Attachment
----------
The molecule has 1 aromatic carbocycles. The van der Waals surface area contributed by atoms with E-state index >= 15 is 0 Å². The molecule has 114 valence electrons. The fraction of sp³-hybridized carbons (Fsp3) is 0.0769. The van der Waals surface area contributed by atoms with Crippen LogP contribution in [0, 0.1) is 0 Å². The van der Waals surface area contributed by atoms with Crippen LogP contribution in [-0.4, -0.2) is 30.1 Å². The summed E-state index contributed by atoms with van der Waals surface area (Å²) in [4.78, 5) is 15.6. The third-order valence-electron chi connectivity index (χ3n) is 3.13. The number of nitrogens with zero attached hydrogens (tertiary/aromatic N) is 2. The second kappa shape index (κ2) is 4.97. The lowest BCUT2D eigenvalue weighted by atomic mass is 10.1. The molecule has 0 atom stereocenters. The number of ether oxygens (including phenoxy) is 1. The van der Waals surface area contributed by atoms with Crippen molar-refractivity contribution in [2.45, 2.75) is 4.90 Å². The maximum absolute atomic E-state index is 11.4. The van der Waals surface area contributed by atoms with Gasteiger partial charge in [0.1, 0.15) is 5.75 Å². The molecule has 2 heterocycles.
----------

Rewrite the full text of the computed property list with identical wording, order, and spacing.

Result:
The molecule has 1 aromatic carbocycles. The van der Waals surface area contributed by atoms with E-state index >= 15 is 0 Å². The molecule has 114 valence electrons. The fraction of sp³-hybridized carbons (Fsp3) is 0.0769. The van der Waals surface area contributed by atoms with Crippen LogP contribution in [0, 0.1) is 0 Å². The van der Waals surface area contributed by atoms with Crippen LogP contribution in [-0.4, -0.2) is 30.1 Å². The summed E-state index contributed by atoms with van der Waals surface area (Å²) in [4.78, 5) is 15.6. The third-order valence-electron chi connectivity index (χ3n) is 3.13. The number of nitrogens with zero attached hydrogens (tertiary/aromatic N) is 2. The second kappa shape index (κ2) is 4.97. The lowest BCUT2D eigenvalue weighted by atomic mass is 10.1. The molecule has 0 atom stereocenters. The number of ether oxygens (including phenoxy) is 1. The van der Waals surface area contributed by atoms with Crippen molar-refractivity contribution in [2.45, 2.75) is 4.90 Å². The maximum absolute atomic E-state index is 11.4. The van der Waals surface area contributed by atoms with Gasteiger partial charge in [0.1, 0.15) is 5.75 Å². The molecule has 2 heterocycles.